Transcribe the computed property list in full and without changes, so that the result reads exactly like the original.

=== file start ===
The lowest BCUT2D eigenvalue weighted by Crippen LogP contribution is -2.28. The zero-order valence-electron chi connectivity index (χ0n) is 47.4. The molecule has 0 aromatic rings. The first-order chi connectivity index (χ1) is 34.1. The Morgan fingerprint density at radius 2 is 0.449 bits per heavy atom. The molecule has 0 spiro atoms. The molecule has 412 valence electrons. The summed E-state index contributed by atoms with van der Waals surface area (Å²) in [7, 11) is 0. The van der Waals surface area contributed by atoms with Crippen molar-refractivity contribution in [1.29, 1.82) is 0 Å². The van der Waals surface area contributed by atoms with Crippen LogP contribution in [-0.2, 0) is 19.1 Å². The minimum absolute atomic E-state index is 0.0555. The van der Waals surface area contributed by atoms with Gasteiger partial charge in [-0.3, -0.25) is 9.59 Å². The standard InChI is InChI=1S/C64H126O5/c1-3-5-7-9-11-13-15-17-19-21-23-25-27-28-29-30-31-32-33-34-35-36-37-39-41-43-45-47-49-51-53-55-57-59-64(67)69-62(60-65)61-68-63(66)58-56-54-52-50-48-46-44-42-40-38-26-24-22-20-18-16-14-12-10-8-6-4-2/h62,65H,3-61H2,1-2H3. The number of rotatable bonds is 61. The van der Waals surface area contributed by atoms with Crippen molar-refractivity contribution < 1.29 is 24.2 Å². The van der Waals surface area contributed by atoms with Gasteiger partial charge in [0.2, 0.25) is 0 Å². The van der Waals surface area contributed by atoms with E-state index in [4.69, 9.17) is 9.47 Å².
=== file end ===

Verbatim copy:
The lowest BCUT2D eigenvalue weighted by Crippen LogP contribution is -2.28. The zero-order valence-electron chi connectivity index (χ0n) is 47.4. The molecule has 0 aromatic rings. The first-order chi connectivity index (χ1) is 34.1. The Morgan fingerprint density at radius 2 is 0.449 bits per heavy atom. The molecule has 0 spiro atoms. The molecule has 412 valence electrons. The summed E-state index contributed by atoms with van der Waals surface area (Å²) in [7, 11) is 0. The van der Waals surface area contributed by atoms with Crippen molar-refractivity contribution in [1.29, 1.82) is 0 Å². The van der Waals surface area contributed by atoms with Crippen LogP contribution in [-0.2, 0) is 19.1 Å². The minimum absolute atomic E-state index is 0.0555. The van der Waals surface area contributed by atoms with Gasteiger partial charge in [-0.3, -0.25) is 9.59 Å². The standard InChI is InChI=1S/C64H126O5/c1-3-5-7-9-11-13-15-17-19-21-23-25-27-28-29-30-31-32-33-34-35-36-37-39-41-43-45-47-49-51-53-55-57-59-64(67)69-62(60-65)61-68-63(66)58-56-54-52-50-48-46-44-42-40-38-26-24-22-20-18-16-14-12-10-8-6-4-2/h62,65H,3-61H2,1-2H3. The number of rotatable bonds is 61. The van der Waals surface area contributed by atoms with Crippen molar-refractivity contribution < 1.29 is 24.2 Å². The van der Waals surface area contributed by atoms with Gasteiger partial charge in [0.2, 0.25) is 0 Å². The van der Waals surface area contributed by atoms with E-state index in [4.69, 9.17) is 9.47 Å².